About 20 years ago, I wrote a column about new technology in health care.

I was looking at some old papers and found it. I think it applies just as well today as it did back then. I have not changed one word of what you will read below. I don’t have to, it still applies.

Amazing, isn’t it?

I’m writing this today. By tomorrow, new technology not available today will be available to further help in the diagnosis and treatment of illness. Sometimes we get so smug that we think we know it all and have discovered everything and there will be nothing new to learn. Then something even more extraordinary develops.

The ultimate medical goal is to put ourselves out of business. We have come a long way. We can cure many diseases and prevent many others. The problem is, just as soon as we cure one disease, a new one appears to take its place. But that’s one of the exciting parts of being in the medical business. The “problems” (read that “opportunities,”) are always present.

Nevertheless, the things we are doing now were unheard of just a few years ago. We can now do surgery without making long, and painful, incisions. In just a few years many different types of surgical procedures are being done using instruments and video cameras and it may be that in the near future almost all surgery will be done this way.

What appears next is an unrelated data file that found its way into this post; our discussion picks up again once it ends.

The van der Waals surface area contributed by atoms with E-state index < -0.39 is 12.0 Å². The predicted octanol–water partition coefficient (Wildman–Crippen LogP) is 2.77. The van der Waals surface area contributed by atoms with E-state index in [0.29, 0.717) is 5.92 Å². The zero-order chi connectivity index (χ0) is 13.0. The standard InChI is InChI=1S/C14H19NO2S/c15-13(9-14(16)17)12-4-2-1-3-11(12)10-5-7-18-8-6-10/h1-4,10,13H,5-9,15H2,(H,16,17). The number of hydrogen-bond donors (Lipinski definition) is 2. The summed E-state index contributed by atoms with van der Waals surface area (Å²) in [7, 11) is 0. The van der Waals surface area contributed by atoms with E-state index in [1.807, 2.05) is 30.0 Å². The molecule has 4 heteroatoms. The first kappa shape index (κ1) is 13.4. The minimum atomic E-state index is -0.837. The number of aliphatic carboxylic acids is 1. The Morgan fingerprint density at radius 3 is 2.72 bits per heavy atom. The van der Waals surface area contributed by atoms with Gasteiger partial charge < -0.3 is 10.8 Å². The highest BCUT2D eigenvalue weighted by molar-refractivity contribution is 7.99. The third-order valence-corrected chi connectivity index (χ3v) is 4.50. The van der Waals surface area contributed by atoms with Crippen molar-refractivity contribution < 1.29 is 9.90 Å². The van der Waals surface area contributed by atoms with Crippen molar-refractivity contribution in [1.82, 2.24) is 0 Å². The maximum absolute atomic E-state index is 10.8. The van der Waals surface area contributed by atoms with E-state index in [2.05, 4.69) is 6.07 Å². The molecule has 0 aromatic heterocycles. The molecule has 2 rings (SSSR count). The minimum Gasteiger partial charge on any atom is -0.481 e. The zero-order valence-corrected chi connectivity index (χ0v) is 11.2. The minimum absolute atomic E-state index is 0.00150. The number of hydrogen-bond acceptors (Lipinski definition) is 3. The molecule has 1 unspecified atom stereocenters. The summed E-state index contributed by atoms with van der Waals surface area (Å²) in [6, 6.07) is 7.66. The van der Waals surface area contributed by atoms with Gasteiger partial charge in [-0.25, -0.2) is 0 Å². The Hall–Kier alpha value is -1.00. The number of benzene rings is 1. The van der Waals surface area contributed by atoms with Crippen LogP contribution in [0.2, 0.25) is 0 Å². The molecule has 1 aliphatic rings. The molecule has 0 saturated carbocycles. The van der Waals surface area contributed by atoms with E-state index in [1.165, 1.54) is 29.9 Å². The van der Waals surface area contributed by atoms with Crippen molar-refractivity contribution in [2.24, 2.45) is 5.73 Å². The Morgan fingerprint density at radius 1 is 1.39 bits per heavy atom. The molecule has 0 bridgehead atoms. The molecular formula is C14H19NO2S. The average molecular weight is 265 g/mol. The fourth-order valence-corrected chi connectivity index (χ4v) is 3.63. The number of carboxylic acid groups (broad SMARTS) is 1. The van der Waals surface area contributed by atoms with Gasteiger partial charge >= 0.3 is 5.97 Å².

The diagnostic testing that can be done is also exciting. Computers, lasers, magnets, radioactive materials, and a host of other technologies allow evaluation that can tell us all about you, your organs, your cells and even what goes on inside your cells.

But all of this is not possible without a price. And the price is money, money, money. The research and development cost of this technology is very expensive and the machinery itself is also expensive. And the issue we face is simply: Is the cost worth it?

The new technology will prolong life. It will even save lives. But our taxes will go up. Our insurance costs will rise. Our out of pocket expenses will increase.

The alternative is to ration the expensive tests and treatments. But, the problem is deciding who should get the expensive tests and treatments and who should not. Moreover, who should make the decisions?

Of course, we could establish the national policy that halts or at least slows down the development of new technology, but that’s very difficult, if not impossible to achieve.

Much of the development is a spinoff of other uses. Space exploration, for example, has provided much in the way of health care technology. So that even if we wanted to stop health care technology much of it would appear anyway. Once available, not using it is virtually impossible.

You, the patient, need to be grateful for all of this development and thankful if it helps in your medical care, but you also have to play a role in the ethical debates that will arise about their appropriate use.

Dr. Michael M. Warren is Ashbel Smith professor of surgery at University of Texas Medical Branch Division of Urology. Write him at michael.warren@galvnews.com.

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